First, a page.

More people are considering selling lone earrings, old class rings, and other unused jewelry as gold prices increase.
www.CUNA.org/newsnow (8/24/11) Economic fears have pushed the price of gold to $1,616 an ounce, up 18% since the beginning of the year (USAToday.com Aug. 1). From local jewelers and pawn shops to mall kiosks, mail order companies and gold parties, if you want to sell some gold, you'll find no shortage of buyers.
But while you may think selling gold is a sure-fire way to make some easy money, use caution:
♦ Work with licensed precious metals dealers. Businesses should be licensed by your state to buy gold. Also look for buyers who've been around for at least a few years. And use your head: If the buyer operates out of the town barbershop, you're probably not getting the best deal.
♦ Check with the Better Business Bureau (BBB). The BBB has received 408 complaints against gold, silver, and platinum dealers already this year. For all of 2010 it received only 581 complaints, according to USAToday.com.
♦ Contact a neutral appraiser. Have unique jewelry or items that are family heirlooms appraised before selling to a buyer who pays by weight. Collectible jewelry could be worth more in its original form than the gold in it.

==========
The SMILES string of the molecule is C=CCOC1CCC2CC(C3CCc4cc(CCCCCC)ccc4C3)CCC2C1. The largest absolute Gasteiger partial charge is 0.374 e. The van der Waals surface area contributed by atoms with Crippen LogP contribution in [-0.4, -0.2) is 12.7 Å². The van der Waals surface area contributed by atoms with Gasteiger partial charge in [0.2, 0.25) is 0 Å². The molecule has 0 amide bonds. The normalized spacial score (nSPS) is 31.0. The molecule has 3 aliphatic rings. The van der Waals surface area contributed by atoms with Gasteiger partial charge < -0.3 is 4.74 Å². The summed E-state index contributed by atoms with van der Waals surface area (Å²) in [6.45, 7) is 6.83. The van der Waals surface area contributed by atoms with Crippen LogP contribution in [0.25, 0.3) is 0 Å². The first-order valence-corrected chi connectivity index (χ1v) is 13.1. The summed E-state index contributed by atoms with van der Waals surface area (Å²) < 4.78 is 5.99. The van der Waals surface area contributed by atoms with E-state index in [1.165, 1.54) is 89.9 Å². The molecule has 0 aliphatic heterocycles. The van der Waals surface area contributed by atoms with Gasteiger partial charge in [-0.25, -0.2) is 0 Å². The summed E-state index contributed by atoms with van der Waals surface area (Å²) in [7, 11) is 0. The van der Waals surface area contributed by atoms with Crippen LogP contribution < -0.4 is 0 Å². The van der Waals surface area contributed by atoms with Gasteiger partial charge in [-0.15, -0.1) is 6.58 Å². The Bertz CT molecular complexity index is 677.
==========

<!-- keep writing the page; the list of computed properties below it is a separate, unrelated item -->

♦ Shop around. Gold prices vary significantly depending on who buys it and the price of gold at the time of sale. Ask multiple buyers what they'd pay for your gold. Look for familiar local businesses -- those you can trust such as the jeweler who sold you your engagement ring. Shop for a trusted resource for selling gold just as you'd shop for a trusted resource when purchasing jewelry. The type of transaction also will affect the price. For example, if you sell at a gold "party," the host or hostess and the company throwing the party will get a cut. Likewise, gold dealers who work out of mall kiosks may pay less for gold because they have to pay salaries and rent.
♦ Stay on top of prices. Check websites such as Kitco.com to find current prices. Gold prices fluctuate day to day.
♦ Be wary about selling gold through the mail. There most likely will be several venues to sell gold within your community. But if you decide to sell it through the mail, have jewelry appraised before sending so you have proof of value in case of loss. Check the buyer's reimbursement policy. To check if an Internet buyer is legitimate, look for an actual location and mailing address. Be leery of any company that doesn't have contact information or that has typographical errors and misspellings on its website. Find out about company policies; for example, can you refuse the sale amount if you aren't happy with it? Find out if the company is insured, and take photos of the pieces you're mailing just in case there are problems.
Jewelers Vigilance Committee Jewelry Information Center Jewelers of America
American Society of Appraisers Appraisers Association of America
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